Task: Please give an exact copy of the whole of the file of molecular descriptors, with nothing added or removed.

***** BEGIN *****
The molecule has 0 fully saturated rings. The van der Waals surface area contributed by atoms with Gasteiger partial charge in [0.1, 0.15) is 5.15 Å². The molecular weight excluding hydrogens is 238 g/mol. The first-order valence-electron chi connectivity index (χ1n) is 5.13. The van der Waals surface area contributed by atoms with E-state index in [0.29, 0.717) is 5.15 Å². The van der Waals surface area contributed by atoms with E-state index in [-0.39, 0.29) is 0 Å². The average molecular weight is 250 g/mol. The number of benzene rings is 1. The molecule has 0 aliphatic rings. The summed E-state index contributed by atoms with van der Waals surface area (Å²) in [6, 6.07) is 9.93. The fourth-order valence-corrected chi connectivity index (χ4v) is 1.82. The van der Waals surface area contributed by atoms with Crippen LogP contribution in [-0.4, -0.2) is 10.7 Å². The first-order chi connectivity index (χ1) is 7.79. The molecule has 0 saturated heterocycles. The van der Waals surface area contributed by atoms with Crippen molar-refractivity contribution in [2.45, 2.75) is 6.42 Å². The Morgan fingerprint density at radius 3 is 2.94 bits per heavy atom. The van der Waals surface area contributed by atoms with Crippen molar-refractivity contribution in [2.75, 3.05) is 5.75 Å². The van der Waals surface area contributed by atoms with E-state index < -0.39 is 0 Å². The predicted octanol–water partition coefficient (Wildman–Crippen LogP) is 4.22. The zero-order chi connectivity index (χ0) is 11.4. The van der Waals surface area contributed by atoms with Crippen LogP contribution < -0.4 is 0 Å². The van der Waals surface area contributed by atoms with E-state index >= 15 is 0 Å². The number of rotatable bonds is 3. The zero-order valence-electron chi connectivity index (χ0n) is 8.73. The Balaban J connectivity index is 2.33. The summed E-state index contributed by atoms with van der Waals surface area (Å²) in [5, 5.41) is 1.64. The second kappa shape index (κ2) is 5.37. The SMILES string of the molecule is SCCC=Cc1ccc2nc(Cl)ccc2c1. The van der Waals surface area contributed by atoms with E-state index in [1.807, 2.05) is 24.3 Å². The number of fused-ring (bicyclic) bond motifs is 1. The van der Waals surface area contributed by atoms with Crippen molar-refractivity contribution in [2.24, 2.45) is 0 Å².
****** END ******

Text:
The molecule has 0 fully saturated rings. The van der Waals surface area contributed by atoms with Gasteiger partial charge in [0.1, 0.15) is 5.15 Å². The molecular weight excluding hydrogens is 238 g/mol. The first-order valence-electron chi connectivity index (χ1n) is 5.13. The van der Waals surface area contributed by atoms with E-state index in [0.29, 0.717) is 5.15 Å². The van der Waals surface area contributed by atoms with E-state index in [-0.39, 0.29) is 0 Å². The average molecular weight is 250 g/mol. The number of benzene rings is 1. The molecule has 0 aliphatic rings. The summed E-state index contributed by atoms with van der Waals surface area (Å²) in [6, 6.07) is 9.93. The fourth-order valence-corrected chi connectivity index (χ4v) is 1.82. The van der Waals surface area contributed by atoms with Crippen LogP contribution in [-0.4, -0.2) is 10.7 Å². The first-order chi connectivity index (χ1) is 7.79. The molecule has 0 saturated heterocycles. The van der Waals surface area contributed by atoms with Crippen molar-refractivity contribution in [2.45, 2.75) is 6.42 Å². The Morgan fingerprint density at radius 3 is 2.94 bits per heavy atom. The van der Waals surface area contributed by atoms with Crippen molar-refractivity contribution in [2.75, 3.05) is 5.75 Å². The van der Waals surface area contributed by atoms with E-state index < -0.39 is 0 Å². The predicted octanol–water partition coefficient (Wildman–Crippen LogP) is 4.22. The zero-order chi connectivity index (χ0) is 11.4. The van der Waals surface area contributed by atoms with Crippen LogP contribution < -0.4 is 0 Å². The van der Waals surface area contributed by atoms with E-state index >= 15 is 0 Å². The number of rotatable bonds is 3. The zero-order valence-electron chi connectivity index (χ0n) is 8.73. The Balaban J connectivity index is 2.33. The summed E-state index contributed by atoms with van der Waals surface area (Å²) in [5, 5.41) is 1.64. The second kappa shape index (κ2) is 5.37. The SMILES string of the molecule is SCCC=Cc1ccc2nc(Cl)ccc2c1. The van der Waals surface area contributed by atoms with E-state index in [1.807, 2.05) is 24.3 Å². The number of fused-ring (bicyclic) bond motifs is 1. The van der Waals surface area contributed by atoms with Crippen molar-refractivity contribution in [2.24, 2.45) is 0 Å².